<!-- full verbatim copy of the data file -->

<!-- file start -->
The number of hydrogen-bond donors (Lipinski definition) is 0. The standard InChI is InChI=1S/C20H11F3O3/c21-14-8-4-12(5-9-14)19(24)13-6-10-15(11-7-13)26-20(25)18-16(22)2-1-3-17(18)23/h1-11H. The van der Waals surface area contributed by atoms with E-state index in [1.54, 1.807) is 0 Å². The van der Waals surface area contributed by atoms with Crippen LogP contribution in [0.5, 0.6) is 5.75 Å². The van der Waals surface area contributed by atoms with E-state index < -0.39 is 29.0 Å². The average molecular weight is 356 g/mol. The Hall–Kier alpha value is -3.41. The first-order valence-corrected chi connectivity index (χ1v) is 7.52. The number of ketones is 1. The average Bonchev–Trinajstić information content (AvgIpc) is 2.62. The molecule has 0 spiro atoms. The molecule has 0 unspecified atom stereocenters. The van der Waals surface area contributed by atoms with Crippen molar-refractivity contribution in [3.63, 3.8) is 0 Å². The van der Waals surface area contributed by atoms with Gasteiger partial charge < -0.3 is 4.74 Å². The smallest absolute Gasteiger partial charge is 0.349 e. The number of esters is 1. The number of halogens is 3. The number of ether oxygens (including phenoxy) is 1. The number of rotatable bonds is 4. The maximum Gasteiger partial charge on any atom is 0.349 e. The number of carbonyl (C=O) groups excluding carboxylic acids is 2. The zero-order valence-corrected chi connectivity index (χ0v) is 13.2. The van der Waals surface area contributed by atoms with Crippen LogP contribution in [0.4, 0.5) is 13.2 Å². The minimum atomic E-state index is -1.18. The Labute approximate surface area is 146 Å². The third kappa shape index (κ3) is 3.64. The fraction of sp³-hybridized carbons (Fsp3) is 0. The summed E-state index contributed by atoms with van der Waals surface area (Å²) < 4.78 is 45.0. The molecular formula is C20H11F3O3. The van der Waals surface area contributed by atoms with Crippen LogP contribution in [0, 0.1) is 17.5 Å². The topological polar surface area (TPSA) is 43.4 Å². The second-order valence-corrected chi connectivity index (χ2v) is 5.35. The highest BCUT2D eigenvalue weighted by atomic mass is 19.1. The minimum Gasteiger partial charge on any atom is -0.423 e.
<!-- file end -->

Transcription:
The number of hydrogen-bond donors (Lipinski definition) is 0. The standard InChI is InChI=1S/C20H11F3O3/c21-14-8-4-12(5-9-14)19(24)13-6-10-15(11-7-13)26-20(25)18-16(22)2-1-3-17(18)23/h1-11H. The van der Waals surface area contributed by atoms with E-state index in [1.54, 1.807) is 0 Å². The van der Waals surface area contributed by atoms with Crippen LogP contribution in [0.5, 0.6) is 5.75 Å². The van der Waals surface area contributed by atoms with E-state index < -0.39 is 29.0 Å². The average molecular weight is 356 g/mol. The Hall–Kier alpha value is -3.41. The first-order valence-corrected chi connectivity index (χ1v) is 7.52. The number of ketones is 1. The average Bonchev–Trinajstić information content (AvgIpc) is 2.62. The molecule has 0 spiro atoms. The molecule has 0 unspecified atom stereocenters. The van der Waals surface area contributed by atoms with Crippen molar-refractivity contribution in [3.63, 3.8) is 0 Å². The van der Waals surface area contributed by atoms with Gasteiger partial charge < -0.3 is 4.74 Å². The smallest absolute Gasteiger partial charge is 0.349 e. The number of esters is 1. The number of halogens is 3. The number of ether oxygens (including phenoxy) is 1. The number of rotatable bonds is 4. The maximum Gasteiger partial charge on any atom is 0.349 e. The number of carbonyl (C=O) groups excluding carboxylic acids is 2. The zero-order valence-corrected chi connectivity index (χ0v) is 13.2. The van der Waals surface area contributed by atoms with Crippen LogP contribution in [0.4, 0.5) is 13.2 Å². The minimum atomic E-state index is -1.18. The Labute approximate surface area is 146 Å². The third kappa shape index (κ3) is 3.64. The fraction of sp³-hybridized carbons (Fsp3) is 0. The summed E-state index contributed by atoms with van der Waals surface area (Å²) < 4.78 is 45.0. The molecular formula is C20H11F3O3. The van der Waals surface area contributed by atoms with Crippen LogP contribution in [0, 0.1) is 17.5 Å². The topological polar surface area (TPSA) is 43.4 Å². The second-order valence-corrected chi connectivity index (χ2v) is 5.35. The highest BCUT2D eigenvalue weighted by atomic mass is 19.1. The minimum Gasteiger partial charge on any atom is -0.423 e.